I was gone for a while, came back, did some chores, took care of some details and sat down to do some work on my newest quilt pattern. Then my husband called. “Do you think you could work on those jeans? You don’t need to do the vest.” He works with troubled teen boys and sometimes brings home their mending. Usually, it’s just a quick repair, but I have been putting things off, working on more interesting (and hopefully profitable) projects, so there was a pile. I confess, my initial reaction was one I have heard before from other quilters and dressmakers: “I don’t DO alterations or mending.”
The arrogance detector started clanging. And the kindness counter took a nosedive. Ouch. So many of my grumbles about having to work outside my home had related to the fact that I was no longer available to minister to others! And this was a worthwhile project. I wasn’t mending jeans for my own kids who could afford to buy new ones. These kids NEEDED their clothes mended. Most of them only had one other pair. And they know from my husband that I am a Christian woman and enjoy doing it as a service to them. That’s a good testimony to some of these young men who have grown up in very bad environments. He says they appreciate it.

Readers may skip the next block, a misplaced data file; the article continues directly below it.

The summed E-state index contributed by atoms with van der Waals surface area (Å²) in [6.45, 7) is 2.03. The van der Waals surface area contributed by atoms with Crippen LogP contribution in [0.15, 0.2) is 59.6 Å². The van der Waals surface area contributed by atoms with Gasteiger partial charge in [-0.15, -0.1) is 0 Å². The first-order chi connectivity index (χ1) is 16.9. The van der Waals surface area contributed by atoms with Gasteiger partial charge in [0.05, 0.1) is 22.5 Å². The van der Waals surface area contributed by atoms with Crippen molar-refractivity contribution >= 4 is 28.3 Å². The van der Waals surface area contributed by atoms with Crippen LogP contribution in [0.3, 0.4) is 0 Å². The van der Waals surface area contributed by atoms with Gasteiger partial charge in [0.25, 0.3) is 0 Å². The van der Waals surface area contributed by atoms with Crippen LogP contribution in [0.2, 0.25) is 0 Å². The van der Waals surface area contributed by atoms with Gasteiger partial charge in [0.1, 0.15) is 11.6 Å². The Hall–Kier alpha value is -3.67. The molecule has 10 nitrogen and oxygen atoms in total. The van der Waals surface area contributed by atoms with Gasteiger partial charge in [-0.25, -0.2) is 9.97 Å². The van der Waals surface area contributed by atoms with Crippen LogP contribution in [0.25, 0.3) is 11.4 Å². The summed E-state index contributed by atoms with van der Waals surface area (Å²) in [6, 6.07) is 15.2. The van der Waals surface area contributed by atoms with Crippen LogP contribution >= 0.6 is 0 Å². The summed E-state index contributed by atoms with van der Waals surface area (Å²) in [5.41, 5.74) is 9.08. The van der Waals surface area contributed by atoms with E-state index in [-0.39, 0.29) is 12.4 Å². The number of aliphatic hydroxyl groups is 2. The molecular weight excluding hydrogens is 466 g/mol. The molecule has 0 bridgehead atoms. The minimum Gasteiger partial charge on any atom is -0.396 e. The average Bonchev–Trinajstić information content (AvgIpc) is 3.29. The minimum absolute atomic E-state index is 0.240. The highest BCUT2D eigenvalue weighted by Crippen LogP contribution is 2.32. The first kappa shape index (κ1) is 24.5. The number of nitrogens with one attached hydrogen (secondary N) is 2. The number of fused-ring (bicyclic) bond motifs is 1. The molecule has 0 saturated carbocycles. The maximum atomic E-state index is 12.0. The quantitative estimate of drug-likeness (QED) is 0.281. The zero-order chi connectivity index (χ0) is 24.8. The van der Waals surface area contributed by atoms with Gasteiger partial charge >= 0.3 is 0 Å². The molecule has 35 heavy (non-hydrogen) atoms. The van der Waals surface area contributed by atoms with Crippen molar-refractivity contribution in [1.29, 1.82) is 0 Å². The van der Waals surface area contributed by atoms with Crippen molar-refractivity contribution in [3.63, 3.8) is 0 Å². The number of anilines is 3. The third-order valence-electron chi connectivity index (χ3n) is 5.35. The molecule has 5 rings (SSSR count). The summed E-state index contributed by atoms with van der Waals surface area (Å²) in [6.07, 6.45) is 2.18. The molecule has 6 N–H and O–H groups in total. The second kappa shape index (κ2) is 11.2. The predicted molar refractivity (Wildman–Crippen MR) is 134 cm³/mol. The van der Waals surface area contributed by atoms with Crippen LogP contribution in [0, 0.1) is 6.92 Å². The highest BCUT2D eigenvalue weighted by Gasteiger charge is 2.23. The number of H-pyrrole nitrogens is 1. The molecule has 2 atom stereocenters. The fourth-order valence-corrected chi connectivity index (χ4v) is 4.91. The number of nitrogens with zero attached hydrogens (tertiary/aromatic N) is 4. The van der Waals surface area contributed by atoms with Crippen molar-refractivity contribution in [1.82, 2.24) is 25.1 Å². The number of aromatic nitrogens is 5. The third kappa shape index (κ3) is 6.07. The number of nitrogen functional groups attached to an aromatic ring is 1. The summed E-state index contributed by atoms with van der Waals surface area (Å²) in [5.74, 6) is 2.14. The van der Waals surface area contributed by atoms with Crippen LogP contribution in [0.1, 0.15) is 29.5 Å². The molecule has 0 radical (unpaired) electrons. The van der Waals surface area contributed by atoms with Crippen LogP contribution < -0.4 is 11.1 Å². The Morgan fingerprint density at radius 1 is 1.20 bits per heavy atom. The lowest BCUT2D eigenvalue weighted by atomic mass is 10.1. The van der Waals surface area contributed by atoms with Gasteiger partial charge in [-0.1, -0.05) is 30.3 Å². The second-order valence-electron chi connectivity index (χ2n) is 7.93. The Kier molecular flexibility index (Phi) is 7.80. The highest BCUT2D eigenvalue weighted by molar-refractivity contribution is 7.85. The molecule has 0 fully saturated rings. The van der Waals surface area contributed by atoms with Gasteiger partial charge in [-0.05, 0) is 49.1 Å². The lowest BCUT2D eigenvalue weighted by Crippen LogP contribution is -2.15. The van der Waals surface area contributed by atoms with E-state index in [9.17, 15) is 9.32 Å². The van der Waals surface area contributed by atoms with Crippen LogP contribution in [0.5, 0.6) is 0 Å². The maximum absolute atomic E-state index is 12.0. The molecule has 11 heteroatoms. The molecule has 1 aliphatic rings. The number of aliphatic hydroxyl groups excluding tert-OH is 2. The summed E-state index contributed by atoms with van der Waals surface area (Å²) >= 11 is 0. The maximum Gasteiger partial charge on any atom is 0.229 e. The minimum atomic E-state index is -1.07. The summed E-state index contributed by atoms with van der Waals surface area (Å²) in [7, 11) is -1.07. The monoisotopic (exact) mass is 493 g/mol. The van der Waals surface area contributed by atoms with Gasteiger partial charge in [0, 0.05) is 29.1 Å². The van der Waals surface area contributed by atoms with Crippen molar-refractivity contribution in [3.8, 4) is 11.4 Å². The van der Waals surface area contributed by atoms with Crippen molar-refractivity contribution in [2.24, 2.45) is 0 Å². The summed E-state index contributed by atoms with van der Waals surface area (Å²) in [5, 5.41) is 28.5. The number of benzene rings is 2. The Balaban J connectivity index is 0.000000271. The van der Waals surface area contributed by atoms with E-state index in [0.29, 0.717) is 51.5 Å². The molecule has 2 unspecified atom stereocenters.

Fortunately, I didn’t actually say those words aloud: “I don’t DO alterations or mending.” I put on an audiobook and plowed my way through the pile of jeans – some of which have passed through my sewing machine before and are still too valued to throw away. I even mended the winter vest, which should have been finished long ago and will now not be needed until fall.
I hope I never think or say those words again. Mending and alterations – even for those I love, but especially for these young men I don’t even know – are a ministry and service that I can render now that God has freed me from the burden of my stressful job. I need to remember that!
So, no quilting was accomplished today, but meaningful work was done and I feel redirected. I will sew more interesting things tomorrow.